Should the federal government help pay for air conditioning for poor people in hot climates, as it does hearing in cold climates? One recently Saturday night as the US heat wave gripped the Midwest, a group of nursing-home residents called Kansas City's Heat Wave Command Post with a complaint.The owner of their home had decreed that no fans were to be operated after 10 p.m. He had also shut down the air conditioning, although that was for the staff and not the patients anyway.
"There were 228 people in the community who offered to take those 19 residents into their homes, but they didn't want to leave," says Sgt. Jim Treece of the Kansas City Police. "So we sent two supervisors to the scene with five fans from a heat-relief center.
"When we got there, the first floor was uncomfortable. The second floor was unbearable. The third floor, thank God, didn't have anybody on it.
"The supervisors installed the fans and told the owner the fans would run or he would have to deal with the police."
Incidents like this make it clear that for some people, air conditioning, or at least some sort of cooling, is a necessity and not a luxury. "It's a matter of survival," some officials say.
Congress, however, seems to be of two minds on the issue.
The new Home Energy Assistance Act will help poor people pay utility bills for cooling as well as heating.But a Capitol Hill staffer warns, Congress intends that money will go for cooling only where certified to be "medically necessary" -- in the case of the elderly and very young children, for example.
Help with heating bills, however, is expected to go to a much broader segment of the public. In other words, heating is seen as a necessity, like food and shelter, in a way that cooling is not, for most people at least.
The more than $3 billion authorized for the program will be alloted to the states according to formulas weighted for population and climate. Then the states will distribute the money according to their own priorities, within certain very broad federal guidelines.
During the past winter, many states distributed heating-assistance money categorically to food-stamp recipients or others already identified by public-assistance agencies.
Yet the cooling assitance money is likely to go to some people who aren't generally thought of as "welfare recipients" -- elderly pensioners, for example.
Benefits under the Home Energy Assistance Act will come from the general fund , rather than a special trust fund, like social security benefits. One source suggests that this reflects the desire of Congress to keep the benefits from seeming to be "cast in concrete." Moreover, Congress to keep the benefits from seeming to be "cast in concrete." Moreover, Congress hasn't really committeed itself to funding the program, for either cooling or heating, after fiscal 1981.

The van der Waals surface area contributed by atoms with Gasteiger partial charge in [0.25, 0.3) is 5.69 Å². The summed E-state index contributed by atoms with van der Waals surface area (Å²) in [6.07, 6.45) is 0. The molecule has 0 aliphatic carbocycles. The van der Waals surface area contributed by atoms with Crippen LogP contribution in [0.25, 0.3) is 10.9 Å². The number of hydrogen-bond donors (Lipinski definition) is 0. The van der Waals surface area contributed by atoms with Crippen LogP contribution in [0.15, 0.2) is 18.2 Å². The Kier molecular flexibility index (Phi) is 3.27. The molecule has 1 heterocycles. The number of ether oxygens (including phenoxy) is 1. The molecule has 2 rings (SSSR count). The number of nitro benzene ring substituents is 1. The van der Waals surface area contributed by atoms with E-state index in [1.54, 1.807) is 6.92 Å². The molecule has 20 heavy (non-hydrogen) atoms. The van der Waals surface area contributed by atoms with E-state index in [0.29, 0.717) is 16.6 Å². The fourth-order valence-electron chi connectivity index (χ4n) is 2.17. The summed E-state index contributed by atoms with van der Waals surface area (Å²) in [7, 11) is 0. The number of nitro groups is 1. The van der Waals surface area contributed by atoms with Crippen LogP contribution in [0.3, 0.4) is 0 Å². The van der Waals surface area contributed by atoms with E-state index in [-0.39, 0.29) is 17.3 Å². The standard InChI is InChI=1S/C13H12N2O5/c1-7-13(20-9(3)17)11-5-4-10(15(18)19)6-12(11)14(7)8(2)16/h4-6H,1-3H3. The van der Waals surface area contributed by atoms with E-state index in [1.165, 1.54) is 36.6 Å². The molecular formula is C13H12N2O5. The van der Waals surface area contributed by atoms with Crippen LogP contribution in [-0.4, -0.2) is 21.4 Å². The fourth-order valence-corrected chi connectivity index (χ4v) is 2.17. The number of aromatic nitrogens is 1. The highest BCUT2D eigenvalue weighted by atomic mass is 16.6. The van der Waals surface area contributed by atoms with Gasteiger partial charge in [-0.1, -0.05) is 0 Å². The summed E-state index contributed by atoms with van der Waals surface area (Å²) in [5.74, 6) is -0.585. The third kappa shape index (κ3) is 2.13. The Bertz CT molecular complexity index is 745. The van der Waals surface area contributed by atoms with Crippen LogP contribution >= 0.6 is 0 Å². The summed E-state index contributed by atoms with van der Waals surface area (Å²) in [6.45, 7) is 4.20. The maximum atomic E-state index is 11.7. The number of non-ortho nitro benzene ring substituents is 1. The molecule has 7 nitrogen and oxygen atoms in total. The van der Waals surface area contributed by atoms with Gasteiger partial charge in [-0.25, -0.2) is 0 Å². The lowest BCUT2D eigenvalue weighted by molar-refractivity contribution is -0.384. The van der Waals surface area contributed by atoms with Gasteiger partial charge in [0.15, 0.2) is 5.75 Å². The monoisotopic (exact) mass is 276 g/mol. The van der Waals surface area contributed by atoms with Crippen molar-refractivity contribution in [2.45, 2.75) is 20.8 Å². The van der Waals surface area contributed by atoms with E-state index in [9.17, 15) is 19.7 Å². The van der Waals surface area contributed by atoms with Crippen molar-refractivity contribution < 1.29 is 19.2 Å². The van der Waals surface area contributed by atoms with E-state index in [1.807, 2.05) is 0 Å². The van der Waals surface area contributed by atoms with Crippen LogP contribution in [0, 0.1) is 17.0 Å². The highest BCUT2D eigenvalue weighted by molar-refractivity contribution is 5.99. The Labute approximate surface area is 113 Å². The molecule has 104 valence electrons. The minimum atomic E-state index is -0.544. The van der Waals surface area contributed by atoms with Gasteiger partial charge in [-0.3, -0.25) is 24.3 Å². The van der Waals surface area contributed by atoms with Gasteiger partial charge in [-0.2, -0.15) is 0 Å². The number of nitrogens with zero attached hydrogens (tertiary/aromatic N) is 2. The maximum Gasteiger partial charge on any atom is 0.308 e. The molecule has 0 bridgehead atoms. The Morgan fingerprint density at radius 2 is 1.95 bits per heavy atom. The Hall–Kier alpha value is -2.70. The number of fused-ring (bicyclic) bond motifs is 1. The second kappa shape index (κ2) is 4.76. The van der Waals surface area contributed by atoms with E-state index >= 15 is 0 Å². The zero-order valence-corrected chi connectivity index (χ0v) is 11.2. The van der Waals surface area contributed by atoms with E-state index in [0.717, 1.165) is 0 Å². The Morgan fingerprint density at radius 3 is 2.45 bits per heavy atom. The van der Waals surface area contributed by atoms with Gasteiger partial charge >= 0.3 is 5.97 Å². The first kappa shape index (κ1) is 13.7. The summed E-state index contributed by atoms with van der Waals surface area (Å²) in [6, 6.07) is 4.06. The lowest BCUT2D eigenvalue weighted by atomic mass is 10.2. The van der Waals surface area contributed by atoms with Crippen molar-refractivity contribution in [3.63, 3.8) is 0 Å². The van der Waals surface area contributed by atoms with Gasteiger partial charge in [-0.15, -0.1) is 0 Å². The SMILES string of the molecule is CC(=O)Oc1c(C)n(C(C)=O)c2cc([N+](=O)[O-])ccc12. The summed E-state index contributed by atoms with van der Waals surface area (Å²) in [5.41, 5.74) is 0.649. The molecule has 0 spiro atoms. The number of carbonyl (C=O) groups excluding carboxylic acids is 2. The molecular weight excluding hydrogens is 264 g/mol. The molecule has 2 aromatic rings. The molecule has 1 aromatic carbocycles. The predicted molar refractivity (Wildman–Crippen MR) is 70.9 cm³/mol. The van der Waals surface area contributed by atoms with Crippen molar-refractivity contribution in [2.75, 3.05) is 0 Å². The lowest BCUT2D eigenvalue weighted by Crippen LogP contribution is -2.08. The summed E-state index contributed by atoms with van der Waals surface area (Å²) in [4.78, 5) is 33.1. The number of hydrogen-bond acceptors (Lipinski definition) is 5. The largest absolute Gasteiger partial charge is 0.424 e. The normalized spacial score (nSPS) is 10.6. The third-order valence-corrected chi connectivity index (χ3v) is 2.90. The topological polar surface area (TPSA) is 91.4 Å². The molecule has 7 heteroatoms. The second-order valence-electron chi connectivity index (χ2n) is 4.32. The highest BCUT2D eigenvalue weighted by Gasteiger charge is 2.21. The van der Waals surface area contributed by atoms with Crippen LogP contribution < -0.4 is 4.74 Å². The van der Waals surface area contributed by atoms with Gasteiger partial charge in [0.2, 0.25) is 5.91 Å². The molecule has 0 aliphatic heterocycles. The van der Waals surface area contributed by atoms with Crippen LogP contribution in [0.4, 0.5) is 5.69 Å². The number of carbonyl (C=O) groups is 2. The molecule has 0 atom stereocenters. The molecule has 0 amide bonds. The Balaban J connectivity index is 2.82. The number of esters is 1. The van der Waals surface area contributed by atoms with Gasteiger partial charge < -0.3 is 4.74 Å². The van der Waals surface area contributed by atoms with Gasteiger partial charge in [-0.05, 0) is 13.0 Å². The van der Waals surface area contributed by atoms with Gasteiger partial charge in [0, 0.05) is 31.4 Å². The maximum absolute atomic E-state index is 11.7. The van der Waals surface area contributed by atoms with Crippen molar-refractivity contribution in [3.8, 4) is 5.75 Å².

A House committee staffer warns that Congress is leery of making air-conditioning assistance permanent: "You start out giving temporary assistance, and it becomes permanent. You give it to old people, and then everyone wants it. We feel there's just to much opporunity for abuse."
This same staffer says that the feeling in Congress is to prevent any of a newly announced $21 million aid package for heat-stricken states from being used for utility bills.
The White House press release announcing the aid, however, said part of the money would be available for air-conditioning assistance for those in "life- or health-threatening situations" (as determined locally), and relief officials say this is the area of greatest need. Older people have been dying, they say, because they dare not turn on their air conditioners for fear of the cost.
Congress would rather see the money go for other kinds of heat relief assistance, such as transporting the elderly to cooling centers, even though older people are often afraid to leave their homes.
Yet some observers feel, as one source puts it, "The trend is to assimilation"; that is, to consider air-conditioning assistance as part of an accepted package of benefits from the social welfare system. "It's definitely something to be watched -- or to be concerned about, depending on your point of view."
Ray Durazo of the Air Conditioning and Refrigeration Institute says, "The heat and drought have driven across the point that air conditioning is more than creature comfort -- it's a question of survival. But that raises the question: If it's a question of survival, how did we survive so far?"
The answer, he says, is that today's houses have fewer natural cooling mechanisms than those of earlier eras -- high ceilings, thick plaster and walls, big windows for cross-ventilation. And life styles have changed -- "We don't just sit, even in a heat wave."